An innovative North East manufacturer is seeking an American partner to launch its shop display systems into the world’s biggest market.
MicroSlat, one of the UK’s leading manufacturers in its field, has already carved an international reputation for quality and strength, its products being used by some of the biggest names on the British High Street, including mobile phone companies EE, Vodafone and 3 Mobile, the Hamleys toy store in London, and the world-famous Harrods department store.
The company, based at Morton Park, Darlington, currently has an affiliate in Australia, but founder and managing director Terry Dady envisages a much wider expansion that could ultimately see MicroSlat’s turnover rise from nearly £1m to many times that.
“It’s a global product that can sell everywhere,” he said.
“But it’s not like selling cups and saucers in a country where cups and saucers are two-a-penny. This is a niche product within the £750bn shop fitting industry and we’re just after a small slice of that cake.”
He added that the product had already proven its worth over the years - it was now just a matter of finding distributors to replicate how it was sold in the UK.
“There’s no reason why this shouldn’t have a huge impact,” he added. And when you drop a pebble in a pond, the ripples grow out from there.”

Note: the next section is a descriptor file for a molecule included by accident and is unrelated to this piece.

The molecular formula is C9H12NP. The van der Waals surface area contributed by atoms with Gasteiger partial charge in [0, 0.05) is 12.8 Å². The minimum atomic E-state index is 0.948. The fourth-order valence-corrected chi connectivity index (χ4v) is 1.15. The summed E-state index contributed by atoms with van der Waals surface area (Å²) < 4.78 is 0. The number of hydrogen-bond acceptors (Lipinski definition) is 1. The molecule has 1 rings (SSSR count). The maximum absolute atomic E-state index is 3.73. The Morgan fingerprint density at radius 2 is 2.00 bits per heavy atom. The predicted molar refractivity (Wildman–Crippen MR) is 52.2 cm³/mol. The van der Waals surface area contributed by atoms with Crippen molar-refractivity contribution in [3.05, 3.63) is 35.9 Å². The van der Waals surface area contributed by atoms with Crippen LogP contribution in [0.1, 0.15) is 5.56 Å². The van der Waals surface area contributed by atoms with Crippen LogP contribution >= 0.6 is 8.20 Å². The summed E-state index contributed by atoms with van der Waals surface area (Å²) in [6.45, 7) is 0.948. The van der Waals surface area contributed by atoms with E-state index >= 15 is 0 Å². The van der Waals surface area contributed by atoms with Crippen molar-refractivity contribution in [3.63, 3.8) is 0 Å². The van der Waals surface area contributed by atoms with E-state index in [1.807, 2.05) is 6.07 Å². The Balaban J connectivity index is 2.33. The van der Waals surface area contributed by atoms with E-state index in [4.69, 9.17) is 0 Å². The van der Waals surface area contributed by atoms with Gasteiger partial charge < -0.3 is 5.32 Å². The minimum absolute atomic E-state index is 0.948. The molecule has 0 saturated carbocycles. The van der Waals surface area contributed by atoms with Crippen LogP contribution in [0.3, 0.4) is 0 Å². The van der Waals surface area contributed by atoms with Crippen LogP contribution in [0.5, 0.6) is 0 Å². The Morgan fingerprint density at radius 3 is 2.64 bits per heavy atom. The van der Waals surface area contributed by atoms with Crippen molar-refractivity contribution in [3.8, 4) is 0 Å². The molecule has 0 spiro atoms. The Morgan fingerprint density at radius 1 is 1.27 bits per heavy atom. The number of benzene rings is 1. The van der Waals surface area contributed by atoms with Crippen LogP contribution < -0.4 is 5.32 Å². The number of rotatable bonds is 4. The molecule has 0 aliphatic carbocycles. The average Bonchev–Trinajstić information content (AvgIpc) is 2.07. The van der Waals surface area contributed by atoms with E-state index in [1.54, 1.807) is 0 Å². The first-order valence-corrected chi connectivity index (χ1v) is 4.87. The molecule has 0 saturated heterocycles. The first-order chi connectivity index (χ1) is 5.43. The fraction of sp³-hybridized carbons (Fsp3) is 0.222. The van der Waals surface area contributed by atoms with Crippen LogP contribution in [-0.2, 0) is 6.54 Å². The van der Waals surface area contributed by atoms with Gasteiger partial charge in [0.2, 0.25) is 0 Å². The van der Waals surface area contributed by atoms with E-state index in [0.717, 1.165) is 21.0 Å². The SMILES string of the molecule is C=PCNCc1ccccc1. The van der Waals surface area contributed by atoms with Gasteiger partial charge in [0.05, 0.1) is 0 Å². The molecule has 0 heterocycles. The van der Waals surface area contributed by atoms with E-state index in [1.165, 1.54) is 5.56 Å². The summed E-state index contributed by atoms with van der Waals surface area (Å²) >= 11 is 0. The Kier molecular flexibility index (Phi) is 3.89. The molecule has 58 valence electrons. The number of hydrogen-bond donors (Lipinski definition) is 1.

The versatile MicroSlat aluminium shelving system, which Dady describes as the Rolls Royce of its kind, uses a unique modular design of interlocking sections that means it can be either wall-mounted or free-standing.
The system can even be used in open-plan offices to form lightweight dividing walls and is available in a wide range of colours and finishes.
Dady, who conceives and designs all the company’s products himself, set the company up in 1998, after his work in sales an marketing brought him into the world of shop-fitting.
Working for various large European organisations, his task was look at what was going on in the market place and report back.
“I suggested a few ideas at that point, but was told I was just supposed to report back on what I’d found, not tell the companies what to do,” he said.